The U.S. Constitution 14th Amendment: Passing of RBG and the GOP response makes pre-election stimulus less likely

According to Wikipedia: The Fourteenth Amendment to the United States Constitution was adopted on July 9, 1868, as one of the Reconstruction Amendments. Arguably one of the most consequential amendments, it addresses citizenship rights and equal protection under the law and was proposed in response to issues related to former slaves following the American Civil War. The amendment was bitterly contested, particularly by the states of the defeated Confederacy, which were forced to ratify it in order to regain representation in Congress. The amendment, particularly its first section, is one of the most litigated parts of the Constitution, forming the basis for landmark Supreme Court decisions such as Brown v. Board of Education (1954) regarding racial segregation, Roe v. Wade (1973) regarding abortion, Bush v. Gore (2000) regarding the 2000 presidential election, and Obergefell v. Hodges (2015) regarding same-sex marriage.

I’m a movie lover. I’ve seen the Ruth Bader Ginsburg story, On the Basis of Sex, several times—it’s one of my favourites. I’m a huge believer in equal rights and personal liberty she championed. Sadly, this will become a huge issue for markets. The immediate White House response and that of Senate Leader McConnell suggests the GOP will try to appoint a more socially conservative justice to replace the very liberal RBG. Appointing a young social conservative could tilt the bench for decades. Amy Coney Barrett is the leading contender along with Barbara Lagoa. All will remember how the republicans shut down Obama’s SCOTUS nomination prior to the 2016 election. Any hopes for a pre-election bipartisan (skinny) Bill is likely dead on arrival with this new battle. The markets will need to deal with this added uncertainty in the coming weeks heading into what will likely be the most contentious US election in history. This will almost certainly involve the supreme court of the United States (SCOTUS) like we saw in Bush v. Gore (2000). There is already constitutional litigation happening at the State level to make it more difficult for people to vote in key states like Pennsylvania regarding mail-in voting.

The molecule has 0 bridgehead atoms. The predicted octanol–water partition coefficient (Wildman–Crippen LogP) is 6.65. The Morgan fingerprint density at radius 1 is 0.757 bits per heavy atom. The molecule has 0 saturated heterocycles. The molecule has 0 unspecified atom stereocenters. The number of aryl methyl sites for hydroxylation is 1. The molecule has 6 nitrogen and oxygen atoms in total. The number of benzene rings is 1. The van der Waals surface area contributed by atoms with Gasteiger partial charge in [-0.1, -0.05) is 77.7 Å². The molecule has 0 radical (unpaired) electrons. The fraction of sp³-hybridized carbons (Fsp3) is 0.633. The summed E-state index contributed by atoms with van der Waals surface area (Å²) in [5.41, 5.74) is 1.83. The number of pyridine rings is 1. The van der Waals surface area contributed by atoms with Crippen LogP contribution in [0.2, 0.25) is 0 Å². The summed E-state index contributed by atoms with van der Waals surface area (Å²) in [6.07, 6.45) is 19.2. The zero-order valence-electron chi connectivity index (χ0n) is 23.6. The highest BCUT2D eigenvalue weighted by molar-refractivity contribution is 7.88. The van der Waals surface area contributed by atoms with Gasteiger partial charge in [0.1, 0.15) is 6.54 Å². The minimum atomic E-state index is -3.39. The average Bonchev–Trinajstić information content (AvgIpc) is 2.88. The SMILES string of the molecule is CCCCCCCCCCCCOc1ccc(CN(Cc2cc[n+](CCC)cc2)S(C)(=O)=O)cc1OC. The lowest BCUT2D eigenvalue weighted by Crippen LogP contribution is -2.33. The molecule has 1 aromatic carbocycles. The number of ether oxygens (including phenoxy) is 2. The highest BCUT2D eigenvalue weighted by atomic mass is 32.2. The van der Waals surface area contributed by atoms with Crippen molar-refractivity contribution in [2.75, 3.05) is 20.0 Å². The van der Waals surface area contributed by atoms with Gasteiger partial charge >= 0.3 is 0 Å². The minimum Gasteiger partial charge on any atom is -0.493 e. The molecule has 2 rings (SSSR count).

In Bush v. Gore SCOTUS found that that the use of different standards of counting in different counties violated the Equal Protection Clause, and ruled that no alternative method could be established within the time limit set by Title 3 of the United States Code (3 U.S.C.), § 5 (“Determination of controversy as to appointment of electors”), which was December 12.

Media organizations subsequently analyzed the ballots and found that the originally proposed county-based recounts would have resulted in a different outcome (Bush victory) than a full statewide recount (Gore victory). Florida subsequently changed to new voting machines to avoid punch cards which had allowed dimpled cards or hanging chad.

The President has made mail in voting a SCOTUS issue with his inflammatory rhetoric in recent months. He even used Sept 17 (US Constitution Day 1787) last week on Twitter to inflame the fight that is coming. Many believe we will see a Trump lead on election night, as far more Democratic supporters will vote by mail than vote in person according to recent polling. Some speculate it could take a week (or more) before all the mail in votes are scrutinized and counted (without litigation). Can you imagine the uncertainty that week? In 2000, the Bush v. Gore controversy occurred at the same time the tech bubble was breaking (sound familiar). Perhaps it’s worth an additional 2-3% uncertainty factor. Perhaps a bit more given the different policy path regarding taxes.

The S&P 500 started the year at 3231. It will likely be some degree less than that on election day and if this scenario plays out, the 200-day average flattish around 3100 is at risk. Tow dips below 3000 was a good support level in June with two dips to 2800 also good support in May. For those of you with cash looking to buy, 2890 is probably a good bet before the year is out (50% of the COVID rally). If COVID wave two is a bad one, as it looks like it could be, 2725 is the 61.8% retracement, and would be a likely target too. That will put financial conditions under some stress and the Fed would likely amp up the printing press once the froth comes off the markets and we are past Nov 3. Doubtful they will act before on the moral hazard of political risk. Post election results, unless Congress totally drops the ball on additional stimulus, I doubt we see it go much lower. A democratic sweep of Congress and the White House might be the exception.

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